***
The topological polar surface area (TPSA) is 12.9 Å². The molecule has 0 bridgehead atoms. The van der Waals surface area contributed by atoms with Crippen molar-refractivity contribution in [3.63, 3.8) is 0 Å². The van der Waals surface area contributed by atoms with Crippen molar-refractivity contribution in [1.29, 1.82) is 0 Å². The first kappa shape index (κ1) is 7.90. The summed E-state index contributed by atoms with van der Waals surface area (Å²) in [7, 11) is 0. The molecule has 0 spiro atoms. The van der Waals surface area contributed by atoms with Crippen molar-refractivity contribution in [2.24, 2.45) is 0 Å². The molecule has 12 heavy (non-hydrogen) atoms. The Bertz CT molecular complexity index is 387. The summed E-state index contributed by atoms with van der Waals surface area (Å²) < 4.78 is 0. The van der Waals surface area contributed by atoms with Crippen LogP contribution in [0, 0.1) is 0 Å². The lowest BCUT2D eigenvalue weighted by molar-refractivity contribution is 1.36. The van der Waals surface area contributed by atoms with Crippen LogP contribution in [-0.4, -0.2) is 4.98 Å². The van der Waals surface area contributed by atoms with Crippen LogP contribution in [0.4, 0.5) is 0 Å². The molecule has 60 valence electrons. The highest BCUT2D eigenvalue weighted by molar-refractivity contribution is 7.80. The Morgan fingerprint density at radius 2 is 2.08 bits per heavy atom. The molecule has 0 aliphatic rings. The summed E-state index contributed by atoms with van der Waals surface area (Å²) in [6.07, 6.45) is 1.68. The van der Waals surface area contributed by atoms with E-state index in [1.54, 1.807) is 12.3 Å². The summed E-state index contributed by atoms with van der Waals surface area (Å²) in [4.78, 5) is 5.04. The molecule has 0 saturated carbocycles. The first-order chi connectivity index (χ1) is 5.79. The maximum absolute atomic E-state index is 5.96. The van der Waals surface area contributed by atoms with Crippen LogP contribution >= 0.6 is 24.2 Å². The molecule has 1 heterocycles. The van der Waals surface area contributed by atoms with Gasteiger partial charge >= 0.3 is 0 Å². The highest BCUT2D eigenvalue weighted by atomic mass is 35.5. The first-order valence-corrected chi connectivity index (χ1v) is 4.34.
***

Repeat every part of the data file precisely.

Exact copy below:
The topological polar surface area (TPSA) is 12.9 Å². The molecule has 0 bridgehead atoms. The van der Waals surface area contributed by atoms with Crippen molar-refractivity contribution in [3.63, 3.8) is 0 Å². The van der Waals surface area contributed by atoms with Crippen molar-refractivity contribution in [1.29, 1.82) is 0 Å². The first kappa shape index (κ1) is 7.90. The summed E-state index contributed by atoms with van der Waals surface area (Å²) in [7, 11) is 0. The molecule has 0 spiro atoms. The van der Waals surface area contributed by atoms with Crippen molar-refractivity contribution in [2.24, 2.45) is 0 Å². The molecule has 12 heavy (non-hydrogen) atoms. The Bertz CT molecular complexity index is 387. The summed E-state index contributed by atoms with van der Waals surface area (Å²) < 4.78 is 0. The van der Waals surface area contributed by atoms with Crippen LogP contribution in [0, 0.1) is 0 Å². The lowest BCUT2D eigenvalue weighted by molar-refractivity contribution is 1.36. The van der Waals surface area contributed by atoms with Crippen LogP contribution in [-0.4, -0.2) is 4.98 Å². The van der Waals surface area contributed by atoms with Crippen LogP contribution in [0.4, 0.5) is 0 Å². The molecule has 60 valence electrons. The highest BCUT2D eigenvalue weighted by molar-refractivity contribution is 7.80. The Morgan fingerprint density at radius 2 is 2.08 bits per heavy atom. The molecule has 0 aliphatic rings. The summed E-state index contributed by atoms with van der Waals surface area (Å²) in [6.07, 6.45) is 1.68. The van der Waals surface area contributed by atoms with E-state index in [1.54, 1.807) is 12.3 Å². The summed E-state index contributed by atoms with van der Waals surface area (Å²) in [4.78, 5) is 5.04. The molecule has 0 saturated carbocycles. The first-order chi connectivity index (χ1) is 5.79. The maximum absolute atomic E-state index is 5.96. The van der Waals surface area contributed by atoms with Crippen LogP contribution >= 0.6 is 24.2 Å². The molecule has 1 heterocycles. The van der Waals surface area contributed by atoms with Gasteiger partial charge >= 0.3 is 0 Å². The highest BCUT2D eigenvalue weighted by atomic mass is 35.5. The first-order valence-corrected chi connectivity index (χ1v) is 4.34.